Figure 2. The typical terrace based farming system (a) and soil loss by erosion/landslide (b) in the middle hills of Nepal (Photos taken on August 2017).
Figure 2. The typical terrace based farming system (a) and soil loss by erosion/landslide (b) in the middle hills of Nepal (Photos taken on August 2017).
Soilsystems 03 00012 g002
Figure 3. Mean monthly rainfall (mm) in western Nepal for the years 2012–2016 and the average for 1980 to 2016. The rainfall data of 13 stations were retrieved from Department of Hydrology and Meteorology, Nepal (See Table S1).
Figure 3. Mean monthly rainfall (mm) in western Nepal for the years 2012–2016 and the average for 1980 to 2016. The rainfall data of 13 stations were retrieved from Department of Hydrology and Meteorology, Nepal (See Table S1).
Soilsystems 03 00012 g003
Figure 4. Variation in rainfall and rainfall erosivity (R) over the years in western Nepal. The R factor was calculated using the formula, R = 38.5 + 0.35 r as given by Harper [38], where r is mean annual rainfall in mm. The rainfall data of 53 stations were retrieved from Department of Hydrology and Meteorology, Nepal (See Table S2).
Figure 4. Variation in rainfall and rainfall erosivity (R) over the years in western Nepal. The R factor was calculated using the formula, R = 38.5 + 0.35 r as given by Harper [38], where r is mean annual rainfall in mm. The rainfall data of 53 stations were retrieved from Department of Hydrology and Meteorology, Nepal (See Table S2).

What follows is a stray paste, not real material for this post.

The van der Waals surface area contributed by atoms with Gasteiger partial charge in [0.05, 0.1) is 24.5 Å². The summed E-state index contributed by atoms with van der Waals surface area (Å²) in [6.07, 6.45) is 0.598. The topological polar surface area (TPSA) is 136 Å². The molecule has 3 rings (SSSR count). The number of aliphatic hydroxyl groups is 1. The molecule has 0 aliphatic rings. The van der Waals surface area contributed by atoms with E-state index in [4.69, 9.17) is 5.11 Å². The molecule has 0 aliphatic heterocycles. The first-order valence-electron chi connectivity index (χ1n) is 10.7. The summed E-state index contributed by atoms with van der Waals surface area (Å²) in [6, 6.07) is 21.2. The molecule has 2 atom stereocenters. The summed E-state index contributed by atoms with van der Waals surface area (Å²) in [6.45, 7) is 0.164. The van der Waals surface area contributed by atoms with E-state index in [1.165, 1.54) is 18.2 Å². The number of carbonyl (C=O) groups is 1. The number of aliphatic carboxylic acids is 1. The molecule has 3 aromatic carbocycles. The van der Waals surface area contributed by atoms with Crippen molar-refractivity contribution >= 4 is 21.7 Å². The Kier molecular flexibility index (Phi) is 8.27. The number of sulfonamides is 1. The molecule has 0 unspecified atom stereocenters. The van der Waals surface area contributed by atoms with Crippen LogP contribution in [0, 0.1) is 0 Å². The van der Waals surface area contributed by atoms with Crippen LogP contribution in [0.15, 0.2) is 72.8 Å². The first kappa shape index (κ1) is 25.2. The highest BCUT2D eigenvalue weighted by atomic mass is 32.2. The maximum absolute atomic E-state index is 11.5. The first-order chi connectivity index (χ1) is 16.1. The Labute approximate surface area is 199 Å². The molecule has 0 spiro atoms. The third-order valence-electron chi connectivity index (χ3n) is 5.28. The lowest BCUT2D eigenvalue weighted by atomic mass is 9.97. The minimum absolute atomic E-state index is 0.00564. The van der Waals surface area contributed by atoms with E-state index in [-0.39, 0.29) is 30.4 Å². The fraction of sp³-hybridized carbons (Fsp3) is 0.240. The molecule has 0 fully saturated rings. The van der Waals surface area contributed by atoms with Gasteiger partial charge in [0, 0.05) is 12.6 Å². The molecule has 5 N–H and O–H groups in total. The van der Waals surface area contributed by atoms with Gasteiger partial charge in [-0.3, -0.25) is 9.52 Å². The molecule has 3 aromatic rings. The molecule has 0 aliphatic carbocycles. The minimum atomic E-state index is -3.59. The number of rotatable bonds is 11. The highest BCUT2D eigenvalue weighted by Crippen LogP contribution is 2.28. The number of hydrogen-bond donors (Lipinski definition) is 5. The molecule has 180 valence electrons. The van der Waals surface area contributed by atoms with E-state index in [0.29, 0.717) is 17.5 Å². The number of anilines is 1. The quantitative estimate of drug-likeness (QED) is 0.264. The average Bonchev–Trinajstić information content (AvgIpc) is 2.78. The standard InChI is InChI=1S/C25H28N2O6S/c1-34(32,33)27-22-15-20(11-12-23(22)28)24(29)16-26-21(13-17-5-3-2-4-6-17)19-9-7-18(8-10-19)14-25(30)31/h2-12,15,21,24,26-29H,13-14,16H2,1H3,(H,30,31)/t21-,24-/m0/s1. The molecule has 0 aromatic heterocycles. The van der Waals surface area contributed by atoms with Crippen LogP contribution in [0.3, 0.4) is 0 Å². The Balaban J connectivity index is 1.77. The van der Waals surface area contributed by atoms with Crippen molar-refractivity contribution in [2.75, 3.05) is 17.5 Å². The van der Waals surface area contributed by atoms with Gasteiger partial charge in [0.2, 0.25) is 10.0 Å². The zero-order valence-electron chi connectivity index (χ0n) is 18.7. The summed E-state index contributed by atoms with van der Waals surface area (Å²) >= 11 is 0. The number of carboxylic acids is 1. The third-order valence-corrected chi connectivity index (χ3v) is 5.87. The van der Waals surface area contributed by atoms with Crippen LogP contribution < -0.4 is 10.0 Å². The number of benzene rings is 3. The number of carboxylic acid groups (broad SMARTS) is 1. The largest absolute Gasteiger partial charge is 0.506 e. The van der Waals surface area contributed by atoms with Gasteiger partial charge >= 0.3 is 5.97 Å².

Soilsystems 03 00012 g004
Figure 5. Negative effects of soil erosion (Source: Lecture notes from Ram Kumar Shrestha, 2013).
Figure 5. Negative effects of soil erosion (Source: Lecture notes from Ram Kumar Shrestha, 2013).
Soilsystems 03 00012 g005
Figure 6. Management of soil erosion.
Figure 6. Management of soil erosion.
Soilsystems 03 00012 g006
Figure 7. Popular restoration measures to reduce soil erosion in the middle hills of Nepal (Photos taken on August 2017).
Figure 7. Popular restoration measures to reduce soil erosion in the middle hills of Nepal (Photos taken on August 2017).
Soilsystems 03 00012 g007
Table 1. Types of land degradation in the physiographic regions of Nepal (Adapted from [6,21,22]).
Table 1. Types of land degradation in the physiographic regions of Nepal (Adapted from [6,21,22]).
Physiographic RegionsElevation (m)Common Land Degradation Types
High Himalayas4000–8848Rock slides, an outburst of glacial lakes
High Mountains2000–4000Mass wasting, bank cutting, rill, and inter-rill erosion